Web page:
Travel restrictions vary around the world, with much of Europe still in strict lockdowns. In mid-May, international travel will resume to and from England, as part of rules being relaxed by the U.K. government. A ‘traffic light’ system will be introduced, which will see countries graded based on their COVID-19 risk.
Barr says that around the world he is seeing signs customers are feeling more confident to travel and this is strongly correlated to vaccine rollout.
“We’re seeing, and this is U.S. data, that as vaccine continues to ‘move down,’ bookings literally surge by age,” he says. “First it was over 65s and now we’re getting into 50s. And when you think about the trillions of dollars of savings that consumers have had banked in the past year they want to spend it on travel. People are calling it revenge travel and I’ve heard ‘vaccications.’
“We think business will come back, but it will be directly correlated to vaccination rates, and government restrictions being lifted and travel corridors opening up, so it will be a multiyear journey. The travel industry clearly has seen the biggest existential challenge it’s ever faced in our lifetimes, if not ever,” he adds.
IHG data show that 50% of its frequent travelers have already rebooked their travel that they canceled last year.
The business, which also owns Kimpton, Even hotels, Crowne Plaza, Staybridge Suites, Regent and Six Senses, has proven resilient during the pandemic. It had done some significant restructuring pre-COVID, which gave it more flexibility because it had taken some costs out of the business and could absorb the shock of the pandemic better than some of its competitors.
“We had very good relationships with our banks so we got the best banking covenant waivers in the industry because they believe we’re incredibly well positioned for the recovery,” he says.
The pandemic has also caused changes in the way hotels operate — food menus and information cards have been replaced with details provided online and that is likely to change permanently — the cost saving is significant. Customers will be able to book room service by an app, check in and out of their rooms online, and cast content from their mobile phones onto the television in their room using a secure network.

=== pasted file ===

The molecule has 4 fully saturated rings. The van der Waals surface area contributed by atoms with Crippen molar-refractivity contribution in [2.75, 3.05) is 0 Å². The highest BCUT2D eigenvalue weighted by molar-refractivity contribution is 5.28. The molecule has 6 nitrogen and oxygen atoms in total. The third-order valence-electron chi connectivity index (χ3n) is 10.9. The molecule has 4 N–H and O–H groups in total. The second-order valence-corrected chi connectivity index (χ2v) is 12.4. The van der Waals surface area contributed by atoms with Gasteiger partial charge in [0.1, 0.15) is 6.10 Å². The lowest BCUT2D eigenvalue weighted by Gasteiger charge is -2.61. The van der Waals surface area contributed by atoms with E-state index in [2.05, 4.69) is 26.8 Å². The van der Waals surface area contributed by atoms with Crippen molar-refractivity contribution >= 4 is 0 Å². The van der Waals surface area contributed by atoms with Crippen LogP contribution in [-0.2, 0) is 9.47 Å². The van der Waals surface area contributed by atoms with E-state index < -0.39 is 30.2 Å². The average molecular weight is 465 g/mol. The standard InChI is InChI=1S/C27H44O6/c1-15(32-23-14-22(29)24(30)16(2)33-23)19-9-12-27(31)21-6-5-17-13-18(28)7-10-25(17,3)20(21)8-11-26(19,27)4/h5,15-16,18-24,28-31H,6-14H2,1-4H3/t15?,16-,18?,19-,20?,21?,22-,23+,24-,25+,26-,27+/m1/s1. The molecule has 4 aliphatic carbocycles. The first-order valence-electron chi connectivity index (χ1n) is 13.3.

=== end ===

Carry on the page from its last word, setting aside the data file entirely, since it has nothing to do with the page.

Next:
But the biggest trend, Barr predicts, will be prompted by the reduction in office space and increase in people working from home.
“We think we’ll be able to attract more customers into our hotels who want to work and have meetings than we have in the past — we’re definitely going to see a trend in that,” he says. “We think that people basically having smaller offices will potentially be looking for other places to work.”
Similar to the spaces seen in WeWork offices, IHG is installing pods in lobby areas where individuals can work, and pods where four people can meet. “We’ve already redesigned our Crowne Plazas and Holiday Inns to have a lot more functional workspaces in the lobby versus your traditional lobby designs for the local community, and also people in the hotels.
“It’s another way for us to generate revenue from space which could otherwise just sit kind of empty during the good portion of the day,” he says.